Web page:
The fumble was the momentum changer of the game. The Collins interception occurred early, and while it visibly loomed on the Pittsburgh offense throughout most of the game, the Packers were reeling for most of the third quarter. Pittsburgh moved the ball at will and was given great field position by dumb Green Bay penalties and poor punts. I had full confidence in Pittsburgh to score a touchdown on their drive – and then the fumble happened. I even believed that Green Bay left too much time at the end of the game, and Roethlisberger could steal a close one as the time ticked to 00:00. Alas, that was not the case, and as many pundits have already stated, the Lombardi trophy has come home.
As I alluded to earlier, this game was not THE best of the last few years; but that is at no fault of this game. We have been lucky enough to see a bunch of great Super Bowls over the last four years. I would like to quickly rank the last ten Super Bowls based on a few factors: the importance of the game in history, overall excitement of the game, closeness, and storylines.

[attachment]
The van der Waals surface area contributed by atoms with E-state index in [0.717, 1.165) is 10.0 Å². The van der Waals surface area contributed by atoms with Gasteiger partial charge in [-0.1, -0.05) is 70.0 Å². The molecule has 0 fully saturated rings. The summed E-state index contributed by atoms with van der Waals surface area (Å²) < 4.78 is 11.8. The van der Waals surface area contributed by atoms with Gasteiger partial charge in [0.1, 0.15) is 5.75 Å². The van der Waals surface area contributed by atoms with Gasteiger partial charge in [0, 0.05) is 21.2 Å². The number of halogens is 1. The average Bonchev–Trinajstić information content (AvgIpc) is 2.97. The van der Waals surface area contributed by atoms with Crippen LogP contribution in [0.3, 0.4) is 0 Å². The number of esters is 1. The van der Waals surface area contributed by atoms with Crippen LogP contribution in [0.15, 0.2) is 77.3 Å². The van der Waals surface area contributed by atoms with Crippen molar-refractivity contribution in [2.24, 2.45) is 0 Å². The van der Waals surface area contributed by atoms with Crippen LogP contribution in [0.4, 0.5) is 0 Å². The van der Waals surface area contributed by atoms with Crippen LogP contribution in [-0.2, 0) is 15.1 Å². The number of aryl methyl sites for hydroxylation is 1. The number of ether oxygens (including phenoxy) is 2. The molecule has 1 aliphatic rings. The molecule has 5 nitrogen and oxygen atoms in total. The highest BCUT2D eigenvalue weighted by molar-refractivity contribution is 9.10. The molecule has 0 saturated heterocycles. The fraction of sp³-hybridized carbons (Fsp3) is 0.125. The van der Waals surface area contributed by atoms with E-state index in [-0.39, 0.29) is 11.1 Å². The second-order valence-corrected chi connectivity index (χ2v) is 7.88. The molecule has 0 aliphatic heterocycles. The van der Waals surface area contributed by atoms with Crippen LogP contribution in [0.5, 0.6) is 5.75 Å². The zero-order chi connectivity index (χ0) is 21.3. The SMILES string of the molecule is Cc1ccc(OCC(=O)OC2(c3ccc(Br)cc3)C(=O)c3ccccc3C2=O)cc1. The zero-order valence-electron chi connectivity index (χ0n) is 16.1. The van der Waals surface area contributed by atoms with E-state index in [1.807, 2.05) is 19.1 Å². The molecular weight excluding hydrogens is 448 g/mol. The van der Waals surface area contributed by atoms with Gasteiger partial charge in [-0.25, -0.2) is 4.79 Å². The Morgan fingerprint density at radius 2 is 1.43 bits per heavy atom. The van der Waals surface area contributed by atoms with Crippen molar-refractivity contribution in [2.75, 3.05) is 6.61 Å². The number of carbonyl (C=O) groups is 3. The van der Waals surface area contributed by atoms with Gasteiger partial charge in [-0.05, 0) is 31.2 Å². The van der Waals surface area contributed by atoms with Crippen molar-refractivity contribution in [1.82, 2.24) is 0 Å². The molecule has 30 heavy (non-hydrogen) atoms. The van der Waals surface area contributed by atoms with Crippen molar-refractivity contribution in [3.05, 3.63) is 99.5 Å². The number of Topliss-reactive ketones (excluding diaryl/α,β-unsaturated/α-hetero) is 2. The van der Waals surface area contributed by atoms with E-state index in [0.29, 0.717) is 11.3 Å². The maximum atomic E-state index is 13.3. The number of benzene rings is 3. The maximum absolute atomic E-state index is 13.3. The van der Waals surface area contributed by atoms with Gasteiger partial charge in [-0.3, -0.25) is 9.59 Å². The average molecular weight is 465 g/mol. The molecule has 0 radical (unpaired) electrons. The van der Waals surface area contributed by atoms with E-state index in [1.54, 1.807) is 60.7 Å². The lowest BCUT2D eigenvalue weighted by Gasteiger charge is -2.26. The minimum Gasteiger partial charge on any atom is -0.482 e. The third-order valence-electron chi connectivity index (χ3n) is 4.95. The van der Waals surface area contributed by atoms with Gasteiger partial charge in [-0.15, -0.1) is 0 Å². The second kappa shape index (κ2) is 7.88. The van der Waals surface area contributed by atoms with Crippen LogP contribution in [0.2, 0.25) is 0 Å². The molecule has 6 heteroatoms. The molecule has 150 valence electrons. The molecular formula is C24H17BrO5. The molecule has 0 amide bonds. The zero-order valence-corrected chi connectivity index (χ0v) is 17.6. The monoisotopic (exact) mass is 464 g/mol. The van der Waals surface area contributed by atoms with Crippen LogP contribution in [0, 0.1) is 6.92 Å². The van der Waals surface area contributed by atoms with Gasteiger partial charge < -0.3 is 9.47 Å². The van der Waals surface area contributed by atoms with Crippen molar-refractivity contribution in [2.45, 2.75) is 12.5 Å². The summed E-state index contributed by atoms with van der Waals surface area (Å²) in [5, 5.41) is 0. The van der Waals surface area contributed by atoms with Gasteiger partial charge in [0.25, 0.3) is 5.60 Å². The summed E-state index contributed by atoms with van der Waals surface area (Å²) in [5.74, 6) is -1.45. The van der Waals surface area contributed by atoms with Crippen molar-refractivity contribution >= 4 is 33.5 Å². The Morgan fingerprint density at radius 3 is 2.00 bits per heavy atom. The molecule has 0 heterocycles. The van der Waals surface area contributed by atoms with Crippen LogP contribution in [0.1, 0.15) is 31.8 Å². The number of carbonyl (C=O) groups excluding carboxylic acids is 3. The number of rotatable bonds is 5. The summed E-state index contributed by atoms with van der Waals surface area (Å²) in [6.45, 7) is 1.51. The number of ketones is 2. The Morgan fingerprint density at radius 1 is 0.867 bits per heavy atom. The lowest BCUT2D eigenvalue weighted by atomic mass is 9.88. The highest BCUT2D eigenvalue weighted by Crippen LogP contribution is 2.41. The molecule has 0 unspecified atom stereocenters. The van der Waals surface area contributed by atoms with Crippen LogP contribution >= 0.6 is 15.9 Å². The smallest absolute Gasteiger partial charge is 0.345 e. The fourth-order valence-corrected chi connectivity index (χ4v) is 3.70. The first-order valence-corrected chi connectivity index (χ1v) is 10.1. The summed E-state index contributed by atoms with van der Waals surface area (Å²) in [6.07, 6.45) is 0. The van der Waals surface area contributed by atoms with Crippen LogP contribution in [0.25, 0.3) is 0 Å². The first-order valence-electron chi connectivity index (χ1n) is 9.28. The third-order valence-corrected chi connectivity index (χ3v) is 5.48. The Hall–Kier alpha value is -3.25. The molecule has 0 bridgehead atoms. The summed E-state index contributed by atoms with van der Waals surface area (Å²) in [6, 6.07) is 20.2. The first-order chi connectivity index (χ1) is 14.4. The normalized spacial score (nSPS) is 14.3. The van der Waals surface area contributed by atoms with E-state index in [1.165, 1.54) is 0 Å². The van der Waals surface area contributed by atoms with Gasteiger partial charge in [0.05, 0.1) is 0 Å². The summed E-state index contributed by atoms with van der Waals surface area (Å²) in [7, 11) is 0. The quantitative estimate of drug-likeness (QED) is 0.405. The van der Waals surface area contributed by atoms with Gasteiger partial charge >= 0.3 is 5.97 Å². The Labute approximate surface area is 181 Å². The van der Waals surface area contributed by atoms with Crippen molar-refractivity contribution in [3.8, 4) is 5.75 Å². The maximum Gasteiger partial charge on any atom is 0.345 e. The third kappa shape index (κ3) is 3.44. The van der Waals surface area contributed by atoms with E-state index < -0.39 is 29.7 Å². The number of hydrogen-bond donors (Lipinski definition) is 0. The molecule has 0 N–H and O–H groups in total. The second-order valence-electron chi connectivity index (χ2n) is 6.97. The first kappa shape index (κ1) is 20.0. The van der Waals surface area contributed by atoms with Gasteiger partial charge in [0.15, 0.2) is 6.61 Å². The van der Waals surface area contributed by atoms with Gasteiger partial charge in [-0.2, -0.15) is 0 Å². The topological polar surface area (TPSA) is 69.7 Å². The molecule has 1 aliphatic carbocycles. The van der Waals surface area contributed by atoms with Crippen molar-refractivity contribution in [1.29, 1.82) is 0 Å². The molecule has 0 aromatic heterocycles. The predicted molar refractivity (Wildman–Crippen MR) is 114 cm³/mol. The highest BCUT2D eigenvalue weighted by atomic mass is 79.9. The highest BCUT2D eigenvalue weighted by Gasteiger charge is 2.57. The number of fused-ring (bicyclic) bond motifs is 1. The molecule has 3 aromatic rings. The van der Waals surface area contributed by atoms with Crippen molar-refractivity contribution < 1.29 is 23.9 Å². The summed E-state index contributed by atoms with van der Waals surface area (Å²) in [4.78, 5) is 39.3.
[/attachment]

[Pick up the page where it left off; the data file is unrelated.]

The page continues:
10. Pittsburgh Steelers vs. Seattle Seahawks, 21-10, 2006
· This is a bit of an upset, as there is another game that wasn’t nearly as close. This game was one of the most BORING games I have ever seen. It wasn’t 3-2 game, but it will be marred in history by the HORRENDOUS officiating against Seattle. This did spark Pittsburgh on winning another Super Bowl, and making another. The only compelling thing about this game was that it was Jerome Bettis’ last game, and he finished his career on top in his home town.
9. Tampa Bay Buccaneers vs. Oakland Raiders, 48-21, 2003